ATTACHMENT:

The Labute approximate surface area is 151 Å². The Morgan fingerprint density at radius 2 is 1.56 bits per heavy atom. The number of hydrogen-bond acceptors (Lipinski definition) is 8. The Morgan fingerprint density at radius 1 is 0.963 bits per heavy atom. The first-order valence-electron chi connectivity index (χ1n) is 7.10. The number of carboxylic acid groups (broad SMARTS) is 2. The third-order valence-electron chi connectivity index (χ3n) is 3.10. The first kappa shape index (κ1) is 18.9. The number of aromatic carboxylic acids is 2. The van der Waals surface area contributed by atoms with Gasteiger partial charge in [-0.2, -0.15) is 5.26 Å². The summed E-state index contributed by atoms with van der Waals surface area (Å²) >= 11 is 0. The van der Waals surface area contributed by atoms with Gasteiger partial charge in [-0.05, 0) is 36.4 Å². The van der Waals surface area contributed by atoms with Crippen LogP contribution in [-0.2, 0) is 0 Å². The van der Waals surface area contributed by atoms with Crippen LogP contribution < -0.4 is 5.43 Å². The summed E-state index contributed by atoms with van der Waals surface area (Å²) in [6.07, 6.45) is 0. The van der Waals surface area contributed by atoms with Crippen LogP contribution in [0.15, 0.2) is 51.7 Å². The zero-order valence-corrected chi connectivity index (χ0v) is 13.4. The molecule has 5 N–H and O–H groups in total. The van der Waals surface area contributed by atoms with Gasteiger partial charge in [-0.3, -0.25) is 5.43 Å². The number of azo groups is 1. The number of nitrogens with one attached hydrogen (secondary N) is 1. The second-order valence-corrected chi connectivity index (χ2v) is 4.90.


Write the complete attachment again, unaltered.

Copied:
The Labute approximate surface area is 151 Å². The Morgan fingerprint density at radius 2 is 1.56 bits per heavy atom. The number of hydrogen-bond acceptors (Lipinski definition) is 8. The Morgan fingerprint density at radius 1 is 0.963 bits per heavy atom. The first-order valence-electron chi connectivity index (χ1n) is 7.10. The number of carboxylic acid groups (broad SMARTS) is 2. The third-order valence-electron chi connectivity index (χ3n) is 3.10. The first kappa shape index (κ1) is 18.9. The number of aromatic carboxylic acids is 2. The van der Waals surface area contributed by atoms with Gasteiger partial charge in [-0.2, -0.15) is 5.26 Å². The summed E-state index contributed by atoms with van der Waals surface area (Å²) >= 11 is 0. The van der Waals surface area contributed by atoms with Gasteiger partial charge in [-0.05, 0) is 36.4 Å². The van der Waals surface area contributed by atoms with Crippen LogP contribution in [-0.2, 0) is 0 Å². The van der Waals surface area contributed by atoms with Crippen LogP contribution < -0.4 is 5.43 Å². The summed E-state index contributed by atoms with van der Waals surface area (Å²) in [6.07, 6.45) is 0. The van der Waals surface area contributed by atoms with Crippen LogP contribution in [0.15, 0.2) is 51.7 Å². The zero-order valence-corrected chi connectivity index (χ0v) is 13.4. The molecule has 5 N–H and O–H groups in total. The van der Waals surface area contributed by atoms with Gasteiger partial charge in [-0.3, -0.25) is 5.43 Å². The number of azo groups is 1. The number of nitrogens with one attached hydrogen (secondary N) is 1. The second-order valence-corrected chi connectivity index (χ2v) is 4.90.